General lawn questions
I'd like to make my front lawn appealing. However, I do not have the time nor do I want to pay someone else to mow weekly like some grass varieties need. I also would like a low water requirement for a lawn. My front yard has an irrigation system. I have a well and do not want to tax my pump with constant watering though. I was delighted to find eco grass seed varieties but then saddened when the highlighted growing areas did not include southern New Jersey. What exactly about our eco system would prevent a buffalo grass variety from growing well in Atlantic County, NJ? I want to be eco friendly by trying to plant natives but, not many of the grasses are short in growing height. My front lawn has areas of full sun and partial shade and gets plenty of foot traffic due to children and a dog. Because of our children and dog the we have plenty of spots that have been worn and packed down and are now weed filled. Is clover a smart choice to plant to help amend the soil for the fall planting of some grass seeds? Are there any types of native grass that would make a good lawn in our area?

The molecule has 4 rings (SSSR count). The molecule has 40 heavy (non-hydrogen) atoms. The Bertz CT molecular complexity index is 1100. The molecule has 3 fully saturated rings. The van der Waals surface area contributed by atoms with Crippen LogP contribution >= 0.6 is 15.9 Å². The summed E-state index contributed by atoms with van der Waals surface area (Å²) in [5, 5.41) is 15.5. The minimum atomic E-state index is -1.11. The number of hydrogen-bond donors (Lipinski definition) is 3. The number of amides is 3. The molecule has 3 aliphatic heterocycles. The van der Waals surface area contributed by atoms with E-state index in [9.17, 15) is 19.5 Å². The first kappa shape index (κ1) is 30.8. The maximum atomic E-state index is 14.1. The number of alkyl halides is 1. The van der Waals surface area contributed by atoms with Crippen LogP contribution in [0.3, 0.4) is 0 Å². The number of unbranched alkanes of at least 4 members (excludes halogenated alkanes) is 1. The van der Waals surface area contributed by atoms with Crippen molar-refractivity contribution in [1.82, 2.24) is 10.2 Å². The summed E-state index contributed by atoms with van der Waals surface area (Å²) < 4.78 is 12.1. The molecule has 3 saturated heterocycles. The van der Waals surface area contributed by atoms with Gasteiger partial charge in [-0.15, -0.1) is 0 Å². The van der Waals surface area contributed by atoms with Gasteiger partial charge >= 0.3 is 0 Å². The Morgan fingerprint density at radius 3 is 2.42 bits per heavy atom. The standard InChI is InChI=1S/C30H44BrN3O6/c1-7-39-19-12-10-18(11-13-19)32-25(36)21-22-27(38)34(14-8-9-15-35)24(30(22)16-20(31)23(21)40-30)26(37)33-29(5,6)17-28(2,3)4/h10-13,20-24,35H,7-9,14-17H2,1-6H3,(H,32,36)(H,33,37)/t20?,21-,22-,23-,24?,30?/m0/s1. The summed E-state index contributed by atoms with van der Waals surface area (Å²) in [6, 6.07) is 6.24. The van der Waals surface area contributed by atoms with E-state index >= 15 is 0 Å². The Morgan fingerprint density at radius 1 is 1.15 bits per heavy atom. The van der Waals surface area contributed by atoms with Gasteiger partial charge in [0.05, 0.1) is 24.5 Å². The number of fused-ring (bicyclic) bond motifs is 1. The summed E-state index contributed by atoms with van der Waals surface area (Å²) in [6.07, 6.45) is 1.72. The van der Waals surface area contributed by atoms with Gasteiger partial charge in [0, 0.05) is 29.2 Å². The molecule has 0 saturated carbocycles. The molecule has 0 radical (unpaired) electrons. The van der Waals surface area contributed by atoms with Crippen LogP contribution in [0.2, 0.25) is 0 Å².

Generally speaking there is no such thing as a lower maintenance grass lawn. They are all adversely affected by compaction (traffic), pollution (pet urine), soil health and and pests. Planting clover does help fix nitrogen in the soil which is a requirement for healthy turf grass as well has providing excellent forage for bees. However, the presence of bees may not be desirable in a play area. Wherever there is compaction and bare spots weeds will appear. Instead of struggling with lawn, consider reducing its size by planting beds of perennials and ground covers. You will find an excellent brochure on managing a healthy lawn at http://extension.udel.edu/factsheets/livable-lawns-managing-a-healthy-lawn/ and a comprehensive brochure on ground cover alternatives for turf grass at http://extension.udel.edu/factsheets/groundcover-alternatives-to-turf-grass/